WEINER:  Yes, but here‘s the problem that we face.  We as Democrats know that come January, Mr. Kingston, who might be the chairman of the Appropriations Committee—they‘re going to be in charge.  We‘re trying to use whatever leverage we have.  We believe—we were elected for two full years.

But I would just say to your viewers, understand this unemployment insurance that people are getting is way less expensive than what states are going to have to pay for people who become poor and can‘t afford health care...


WEINER:  ... way, way less expensive than providing food stamps...


WEINER:  ... for people, for example.  The fact of the matter is, the Republican Party say they care about the unemployed, and then they say no unemployment insurance.  That‘s insane.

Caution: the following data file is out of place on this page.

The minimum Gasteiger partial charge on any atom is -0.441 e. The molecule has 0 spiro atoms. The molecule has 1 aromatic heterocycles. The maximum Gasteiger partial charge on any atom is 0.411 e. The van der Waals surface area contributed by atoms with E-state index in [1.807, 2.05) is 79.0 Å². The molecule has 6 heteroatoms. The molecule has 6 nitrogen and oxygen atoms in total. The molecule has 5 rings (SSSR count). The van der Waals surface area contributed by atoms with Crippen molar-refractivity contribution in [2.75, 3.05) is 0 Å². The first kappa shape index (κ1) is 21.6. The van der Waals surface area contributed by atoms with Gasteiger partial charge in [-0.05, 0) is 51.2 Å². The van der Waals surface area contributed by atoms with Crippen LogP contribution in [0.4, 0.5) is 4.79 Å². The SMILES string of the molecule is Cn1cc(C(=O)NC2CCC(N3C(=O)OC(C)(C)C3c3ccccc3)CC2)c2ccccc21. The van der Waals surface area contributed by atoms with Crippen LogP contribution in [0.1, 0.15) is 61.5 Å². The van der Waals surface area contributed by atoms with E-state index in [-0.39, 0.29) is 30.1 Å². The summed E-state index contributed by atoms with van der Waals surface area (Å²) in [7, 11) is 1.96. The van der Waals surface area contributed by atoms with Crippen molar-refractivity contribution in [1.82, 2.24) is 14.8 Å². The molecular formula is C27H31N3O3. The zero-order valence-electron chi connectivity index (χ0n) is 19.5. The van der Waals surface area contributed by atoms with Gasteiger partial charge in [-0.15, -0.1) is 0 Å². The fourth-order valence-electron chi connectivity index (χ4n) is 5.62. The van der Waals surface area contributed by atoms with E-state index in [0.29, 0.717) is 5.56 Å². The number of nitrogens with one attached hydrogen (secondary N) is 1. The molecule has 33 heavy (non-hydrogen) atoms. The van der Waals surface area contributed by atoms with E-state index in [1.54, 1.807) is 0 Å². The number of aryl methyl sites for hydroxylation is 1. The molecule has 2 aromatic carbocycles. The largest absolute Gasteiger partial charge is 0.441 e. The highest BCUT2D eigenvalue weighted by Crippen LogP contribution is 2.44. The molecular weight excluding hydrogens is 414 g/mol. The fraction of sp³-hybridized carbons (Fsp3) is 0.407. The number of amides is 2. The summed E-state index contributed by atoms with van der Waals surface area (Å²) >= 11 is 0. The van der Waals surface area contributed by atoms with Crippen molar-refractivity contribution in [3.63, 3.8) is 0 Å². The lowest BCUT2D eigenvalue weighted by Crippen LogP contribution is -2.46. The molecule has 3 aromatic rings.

MATTHEWS:  Well, not every Republican‘s on board, but you just describe it in sort of cartoon terms of what Republicans are.  Here‘s moderate Republican senator Olympia Snowe today in a statement.  Quote, “In urging Senate leadership to take up legislation to prevent a tax increase, I also call upon leadership on both sides to ensure that the expiration of unemployment benefits is seamlessly addressed so that there are no gaps for those individuals looking for work but unable to find jobs.”

Congressman Kingston, isn‘t that what the Democrats have against you guys?  If you guys insist on a tax cut for the very wealthy people before you do anything else, aren‘t you holding hostage the unemployment benefits of people who‘ve been out of work for a long time?

KINGSTON:  Well, first of all, remember, we‘re not in the majority in either body at this time.  It‘s still a Democrat town.

MATTHEWS:  No, but you‘ve got the veto in the Senate.  You‘ve got the filibuster.

KINGSTON:  Well, OK, that being the case, I think we could come together on extension of unemployment if it is properly offset.  I would like to take the unused stimulus money, which is about $60 billion, and pay for it.  And we do not need to continuously keep digging the deficit deeper and deeper.  So there are ways we could get this thing done.